44
44

PROPERTY FROM A DISTINGUISHED JAPANESE PRIVATE COLLECTION

Pierre-Auguste Renoir
LA TOILETTE
Estimate
4,000,0006,000,000
LOT SOLD. 3,525,000 USD
JUMP TO LOT
44

PROPERTY FROM A DISTINGUISHED JAPANESE PRIVATE COLLECTION

Pierre-Auguste Renoir
LA TOILETTE
Estimate
4,000,0006,000,000
LOT SOLD. 3,525,000 USD
JUMP TO LOT

Details & Cataloguing

Impressionist & Modern Art Evening Sale

|
New York

Pierre-Auguste Renoir
1841-1919
LA TOILETTE
Signed Renoir and dated 85 (lower right)
Oil on canvas
20 1/8 by 14 5/8 in.
51 by 37 cm
Painted in 1885.
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This work will be included in the Catalogue Critique being prepared by the Wildenstein Institute from the François Daulte, Durand-Ruel, Venturi, Vollard and Wildenstein archives.

Provenance

Durand-Ruel, Paris & New York (acquired in November 1886)

Sir William van Horne, Montreal (acquired from the above on on July 25, 1890 and sold from his Estate: Parke-Bernet Galleries, New York, January 24, 1946, lot 7)

Jan Deyn (acquired from the above)

Private Collection, Monaco

Alex Reid & Lefevre (The Lefevre Gallery), London (after February 1971)

Acquired on October 1, 1976

Exhibited

Montreal, The Art Association, A Selection From the Collection of Paintings of the Late Sir William van Horne, K.C.M.G., 1843-1915, 1933, no. 145

Tokyo, Bridgestone Museum of Art & Nagoya, City Art Museum, Renoir: from Outsider to Old Master, 1870-1892, 2001, no. 46, illustrated in color in the catalogue

Literature

François Daulte, Auguste Renoir, Catalogue raisonné de l’oeuvre peint, Lausanne, 1971, vol. I, no. 491, illustrated

Barbara Ehrlich White, Renoir: His Life, Art and Letters, New York, 1984, illustrated p. 159

Nicholas Wadley (ed.), Renoir: A Retrospective, New York, 1987, illustrated p. 167

Guy-Patrice & Michel Dauberville, Renoir, Catalogue raisonné des tableaux, pastels, dessins et aquarelles, vol. II, Paris, 2009, no. 1301, illustrated p. 384

Catalogue Note

Renoir's depictions of bathers are among the most celebrated works of Impressionist art, and La Toilette epitomizes the artist's mastery of this subject.  The composition dates from 1885, when Renoir's reputation as a figure painter was firmly established among the avant-garde.  Setting his model in a idyllic landscape that is free of any contemporary associations, he positions her with a twist in her torso to accentuate the curvature of her body and with her arms raised above her head to allow for the casual nudity of her exposed breast.  It was with these visually sumptuous depictions of women that Renoir became the leader of the avant-garde in the 1880s.

When Renoir began painting with other Impressionist artists, he favored quick, loose brushstrokes, illustrating the effects of plein-air painting and natural light, shown in Nu au soleil of 1875. During the 1880s, Renoir began to stray from his emphasis of color over line after seeing the precision of forms and subtle light coloration in the works of the Renaissance masters and the palette of the French Rococo artists. Emile Verhaeren, a contemporary poet and art critic of Renoir, summed up the artist's paintings of this period and highlights the quality of Renoir's stylistic details illustrated in the present work. Verhaeren writes, "Here... is an utterly new vision, a quite unexpected interpretation of reality to solicit our imagination.  Nothing is fresher, more alive and pulsating with blood and sexuality, than these bodies and faces as he portrays them.  Where have they come from, those light and vibrating tones that caress arms, necks, and shoulders, and give a sensation of soft flesh and porousness?  The backgrounds are suffusions of air and light; they are vague because they must not distract us" (quoted in G. Muesham, ed., French Painters and Paintings from the Fourteenth Century to Post-Impressionism: A Library of Art Criticism, New York, 1970, pp. 511-12).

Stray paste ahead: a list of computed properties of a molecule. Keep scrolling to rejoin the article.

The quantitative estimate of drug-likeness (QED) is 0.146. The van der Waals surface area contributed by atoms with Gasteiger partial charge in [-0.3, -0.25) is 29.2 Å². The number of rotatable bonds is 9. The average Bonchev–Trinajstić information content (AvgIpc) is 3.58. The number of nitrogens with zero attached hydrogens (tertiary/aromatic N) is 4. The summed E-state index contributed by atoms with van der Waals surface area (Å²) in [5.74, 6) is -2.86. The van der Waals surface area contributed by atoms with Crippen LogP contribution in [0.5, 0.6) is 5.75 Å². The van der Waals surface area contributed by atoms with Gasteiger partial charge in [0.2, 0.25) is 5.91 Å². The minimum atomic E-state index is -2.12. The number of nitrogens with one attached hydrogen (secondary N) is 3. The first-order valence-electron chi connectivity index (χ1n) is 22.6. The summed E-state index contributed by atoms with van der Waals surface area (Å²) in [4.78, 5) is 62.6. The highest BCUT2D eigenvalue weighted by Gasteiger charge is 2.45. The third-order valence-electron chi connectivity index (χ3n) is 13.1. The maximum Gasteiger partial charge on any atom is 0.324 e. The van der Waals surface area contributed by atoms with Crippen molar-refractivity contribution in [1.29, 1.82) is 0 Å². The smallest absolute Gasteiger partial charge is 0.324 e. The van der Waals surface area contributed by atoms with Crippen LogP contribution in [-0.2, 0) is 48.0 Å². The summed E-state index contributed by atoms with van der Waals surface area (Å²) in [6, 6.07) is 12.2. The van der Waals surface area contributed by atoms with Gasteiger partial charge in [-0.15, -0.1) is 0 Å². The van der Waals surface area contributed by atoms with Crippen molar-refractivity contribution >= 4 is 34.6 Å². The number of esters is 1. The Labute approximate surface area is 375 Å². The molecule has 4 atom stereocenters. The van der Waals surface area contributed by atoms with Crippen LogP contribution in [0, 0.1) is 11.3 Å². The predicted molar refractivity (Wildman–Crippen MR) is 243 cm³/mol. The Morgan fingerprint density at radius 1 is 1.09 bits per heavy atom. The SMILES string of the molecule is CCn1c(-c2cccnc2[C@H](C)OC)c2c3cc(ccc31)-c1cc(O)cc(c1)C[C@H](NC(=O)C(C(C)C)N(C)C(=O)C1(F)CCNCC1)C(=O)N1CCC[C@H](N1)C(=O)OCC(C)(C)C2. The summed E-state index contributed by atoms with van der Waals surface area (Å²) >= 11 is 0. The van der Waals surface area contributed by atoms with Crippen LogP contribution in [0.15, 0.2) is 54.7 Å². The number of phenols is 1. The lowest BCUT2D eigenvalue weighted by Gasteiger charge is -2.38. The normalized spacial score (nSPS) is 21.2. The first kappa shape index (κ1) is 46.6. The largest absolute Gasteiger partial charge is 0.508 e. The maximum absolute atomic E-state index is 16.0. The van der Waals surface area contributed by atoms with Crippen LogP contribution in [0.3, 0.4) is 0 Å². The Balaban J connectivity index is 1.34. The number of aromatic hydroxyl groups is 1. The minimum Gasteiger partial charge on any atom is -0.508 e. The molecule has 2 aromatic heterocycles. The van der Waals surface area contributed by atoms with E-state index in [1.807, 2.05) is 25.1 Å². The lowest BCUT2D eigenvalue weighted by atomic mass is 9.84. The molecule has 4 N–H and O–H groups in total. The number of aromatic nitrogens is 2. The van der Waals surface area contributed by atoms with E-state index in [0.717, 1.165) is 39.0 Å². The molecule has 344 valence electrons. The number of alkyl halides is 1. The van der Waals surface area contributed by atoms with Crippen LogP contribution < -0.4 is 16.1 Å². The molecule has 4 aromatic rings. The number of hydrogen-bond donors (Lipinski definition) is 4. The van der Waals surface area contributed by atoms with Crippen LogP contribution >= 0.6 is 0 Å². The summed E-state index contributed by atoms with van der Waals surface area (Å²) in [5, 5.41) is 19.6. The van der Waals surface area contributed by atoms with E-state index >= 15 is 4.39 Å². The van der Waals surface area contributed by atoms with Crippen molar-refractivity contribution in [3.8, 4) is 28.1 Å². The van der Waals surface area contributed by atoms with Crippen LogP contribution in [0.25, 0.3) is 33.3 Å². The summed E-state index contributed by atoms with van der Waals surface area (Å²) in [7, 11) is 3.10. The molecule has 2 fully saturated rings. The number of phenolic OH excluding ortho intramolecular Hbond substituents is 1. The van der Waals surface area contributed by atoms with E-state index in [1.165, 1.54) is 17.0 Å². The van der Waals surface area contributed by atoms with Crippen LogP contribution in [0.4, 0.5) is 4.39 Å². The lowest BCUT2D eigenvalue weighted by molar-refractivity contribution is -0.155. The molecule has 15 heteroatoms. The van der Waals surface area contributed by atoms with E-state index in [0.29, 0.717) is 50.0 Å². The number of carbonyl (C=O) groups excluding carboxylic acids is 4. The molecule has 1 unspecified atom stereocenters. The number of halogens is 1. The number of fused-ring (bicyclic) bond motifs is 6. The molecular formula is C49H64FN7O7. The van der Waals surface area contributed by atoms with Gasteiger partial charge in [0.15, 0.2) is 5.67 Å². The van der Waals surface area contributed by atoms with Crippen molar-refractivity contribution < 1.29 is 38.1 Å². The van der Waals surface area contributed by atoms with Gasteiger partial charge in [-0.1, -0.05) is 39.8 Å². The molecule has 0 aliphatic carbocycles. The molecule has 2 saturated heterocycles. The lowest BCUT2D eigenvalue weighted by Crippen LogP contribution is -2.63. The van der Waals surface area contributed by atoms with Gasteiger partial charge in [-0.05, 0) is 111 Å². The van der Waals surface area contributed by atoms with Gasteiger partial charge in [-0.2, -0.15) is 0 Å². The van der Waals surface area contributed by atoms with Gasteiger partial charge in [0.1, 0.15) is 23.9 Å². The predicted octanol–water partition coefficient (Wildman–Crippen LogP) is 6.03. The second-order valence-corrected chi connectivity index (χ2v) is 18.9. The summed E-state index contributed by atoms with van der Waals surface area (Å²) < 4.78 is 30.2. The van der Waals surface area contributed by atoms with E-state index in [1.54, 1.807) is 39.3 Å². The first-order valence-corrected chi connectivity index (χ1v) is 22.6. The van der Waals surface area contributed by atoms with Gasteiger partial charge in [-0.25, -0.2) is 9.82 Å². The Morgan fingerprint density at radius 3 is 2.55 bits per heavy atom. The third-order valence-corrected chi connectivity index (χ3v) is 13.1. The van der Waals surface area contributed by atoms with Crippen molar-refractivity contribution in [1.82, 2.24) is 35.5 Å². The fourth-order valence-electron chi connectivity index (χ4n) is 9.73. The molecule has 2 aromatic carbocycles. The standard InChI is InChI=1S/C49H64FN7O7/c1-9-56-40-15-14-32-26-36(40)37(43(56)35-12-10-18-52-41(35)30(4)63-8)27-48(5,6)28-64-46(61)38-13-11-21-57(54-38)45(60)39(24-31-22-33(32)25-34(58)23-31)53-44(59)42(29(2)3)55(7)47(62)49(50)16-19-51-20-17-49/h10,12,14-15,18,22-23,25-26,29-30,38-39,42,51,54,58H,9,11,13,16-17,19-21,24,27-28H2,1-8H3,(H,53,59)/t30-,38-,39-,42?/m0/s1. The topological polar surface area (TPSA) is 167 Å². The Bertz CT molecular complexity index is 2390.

The greatest manifestation of this technique is seen in Renoir's Les Grandes baigneuses of 1887. Renoir began to exchange the immediacy of scenes of everyday life with the permanence of more traditional subject matter, as well as the influence of classical painting techniques. La Toilette is likely an antecedent to the aforementioned 1887 painting, as well as a bold representation of the developing style that would govern Renoir's art in years to come.  John House writes the following on Renoir's fascination with the subject of the female nude in outdoor settings: "On his travels Renoir painted many landscapes and informal outdoor subjects, but his more serious efforts were reserved for themes which tread the borderline between everyday life and idyll-themes with obvious echoes of eighteenth century art.  He painted a long series of nudes, mainly young girls in outdoor settings, whom in a letter he called his 'nymphs.'  Mainly single figures at first, he brought them together in groups around 1897 in several pictures of girls playing which translate the subject of the 1887 Bathers into a fluent informality very reminiscent of Fragonard's Bathers (Musée du Louvre, Paris)" (J. House, Renoir (exhibition catalogue), London, The Hayward Gallery, 1985, pp. 250-51).

One of the first collectors to own La Toilette was William Cornelius van Horne (1843-1915), President of the Canadian Pacific Railway.  Van Horne amassed a large collection of Impressionist art that he acquired from Durand-Ruel galleries in New York, including works by Cézanne, Cassatt, Monet, Pissarro and other canvases by Renoir. The picture remained with the Estate until it was sold in New York in 1946. 

Impressionist & Modern Art Evening Sale

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New York